Type: Tahiti. [State or Province unknown]: ad corticem arboris, 1868, Leclerc de Buffon, G.C. or Vieillard, E. s.n. (lectotype – H!, designated by Hale & Fletcher 1990; paralectotype– H!).
Description.Thallus corticolous, rarely saxicolous; uppersurface white to whitish gray, dull to shiny, epruinose or pruinose, densely reticulate-maculate, often cracked; abundantly sorediate; soralia capitate, conspicuously stalked, at the tip of distinct, short to elongate, laciniate lobes (clavulae); soredia farinose to ± granular, surface creamy white, typically not discolored; lobes moderate-sized to large, broad, 2–6(–10) mm wide, ± angular, abundantly ciliate; cilia short and slender, 0.3–1.5 mm long, black, mostly simple, very rarely branched; lowersurface often blackened throughout, the rhizines growing close to the lobe margin, but some lobes typically with a deep brown, erhizinate, ~ 1–2 mm wide margin, particularly the elongate laciniae typically erhizinate and bright white below, lacking pigmentation; rhizines, where present, long, slender, black, mostly simple, rarely sparsely branched; medulla white. Apothecia and pycnidia not observed among the Galapagos specimens.
Ecology and distribution. Oceania (Lamb 1963; Feuerer 2008; Spielmann 2009), Asia (Feuerer 2008; Ohmura et al. 2012; Ahn & Moon 2016), Hawaii (Moon et al. 2001), Brazil (Barros & Xavier Filho 1972; Jungbluth 2006; Benatti & Marcelli 2008; Spielmann & Marcelli 2009). Previously reported only online (Bungartz et al. 2016); a common and abundant species, from the dry zone through the transition and humid zone into the high altitude dry zone; most abundant within the transition and humid zone; most frequently on bark, wood or cactus pads, often on twigs or branches of both native and endemic and introduced trees and shrubs; occasionally on rock, typically at sunny and exposed sites. The typical morphotype with long ‘clavulae’ is the most common one, but a second morphotype (see below) apparently does not differ in habitat preferences.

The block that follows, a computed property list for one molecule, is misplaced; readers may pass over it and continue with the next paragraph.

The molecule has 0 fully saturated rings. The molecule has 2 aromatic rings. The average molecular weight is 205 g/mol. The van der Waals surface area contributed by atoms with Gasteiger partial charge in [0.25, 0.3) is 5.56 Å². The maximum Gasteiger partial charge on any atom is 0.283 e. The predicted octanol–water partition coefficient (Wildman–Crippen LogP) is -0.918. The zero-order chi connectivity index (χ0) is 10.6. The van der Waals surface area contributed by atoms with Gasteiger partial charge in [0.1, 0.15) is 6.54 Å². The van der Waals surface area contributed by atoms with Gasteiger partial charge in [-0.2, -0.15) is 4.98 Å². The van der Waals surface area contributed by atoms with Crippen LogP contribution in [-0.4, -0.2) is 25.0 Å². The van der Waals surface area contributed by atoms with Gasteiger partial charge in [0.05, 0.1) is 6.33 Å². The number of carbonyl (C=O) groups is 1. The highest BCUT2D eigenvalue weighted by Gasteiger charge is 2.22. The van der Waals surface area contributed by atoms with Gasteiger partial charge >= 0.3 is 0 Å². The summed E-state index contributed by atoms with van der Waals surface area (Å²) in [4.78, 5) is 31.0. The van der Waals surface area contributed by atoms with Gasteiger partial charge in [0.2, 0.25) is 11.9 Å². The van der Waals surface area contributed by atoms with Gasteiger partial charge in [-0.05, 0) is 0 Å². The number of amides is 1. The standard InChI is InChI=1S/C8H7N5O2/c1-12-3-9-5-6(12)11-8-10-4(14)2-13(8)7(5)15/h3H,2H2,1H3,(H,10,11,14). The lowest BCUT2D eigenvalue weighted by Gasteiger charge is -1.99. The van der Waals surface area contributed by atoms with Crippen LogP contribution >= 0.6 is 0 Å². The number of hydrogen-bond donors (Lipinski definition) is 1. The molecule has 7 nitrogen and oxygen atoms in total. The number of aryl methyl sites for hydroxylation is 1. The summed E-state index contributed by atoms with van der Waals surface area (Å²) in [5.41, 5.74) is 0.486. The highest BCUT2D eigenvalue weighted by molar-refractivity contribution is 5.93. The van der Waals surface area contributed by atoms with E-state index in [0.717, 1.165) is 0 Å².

Notes. A corticolous, sorediate species with a gray reticulate-maculate surface and salazinic acid in its medulla; usually easily recognized by its clavulae, i.e., the distinctly stalked, capitate soralia protruding from long, slender, laciniate lobes. In some specimens the surface is heavily pruinose; others have a shiny, epruinose cortex. The characteristic reticulate-maculae are not always easily seen in these shiny or heavily pruinose specimens and can often only be distinguished upon closer inspection. Although some authors do not recognize this taxon as distinct from P. reticulatum s.str., the Galapagos specimens are easily distinguished already in the field. Parmotrema clavuliferum does not only form distinct clavulae; these laciniate lobes are also characteristically unpigmented below, the lower side of the lobes subdividing into clavulae with a mottled appearance of white, unpigmented areas towards their tips, brown pigmented areas further below, eventually blackened towards the thallus center. Whereas the clavulae of P. clavuliferum always lack rhizines, the broad lobes of P. reticulatum are typically densely rhizinate even close to the margin; these lobes often lack the broad erhizinate margin otherwise so typical for this genus. Here we consider these two taxa, P. clavuliferum and P. reticulatum, as distinct, well distinguished, separate species, especially since a recent study by Ahn & Moon (2016) found molecular support for this opinion. Our experience suggests that specimens with less conspicuously stalked but nevertheless capitate soredia also deserve attention. With P. clavuliferum and P. reticulatum s.str. they share the same chemistry (cortex with atranorin, medulla with salazinic acid), but their capitate soralia are morphologically closer to P. clavuliferum, and these short clavulae also share a mottled white-brown blackened lower lobe side. We have provisionally treated them below as morphotypes – P. clavuliferum with long vs. short clavulae. In Brazil, material commonly identified as P. clavuliferum is morphologically also rather heterogeneous (e.g., Benatti & Marcelli 2008) and it has be argued that some of these specimens may constitute a separate species (Spielmann 2009). Almost all collections of P. clavuliferum in the Galapagos are corticolous. Only one specimen has been found on rock (Spielmann 10450, CDS 51806). The species shares many characteristics with P. marcellianum, which grows exclusively on rock and generally has much smaller lobes.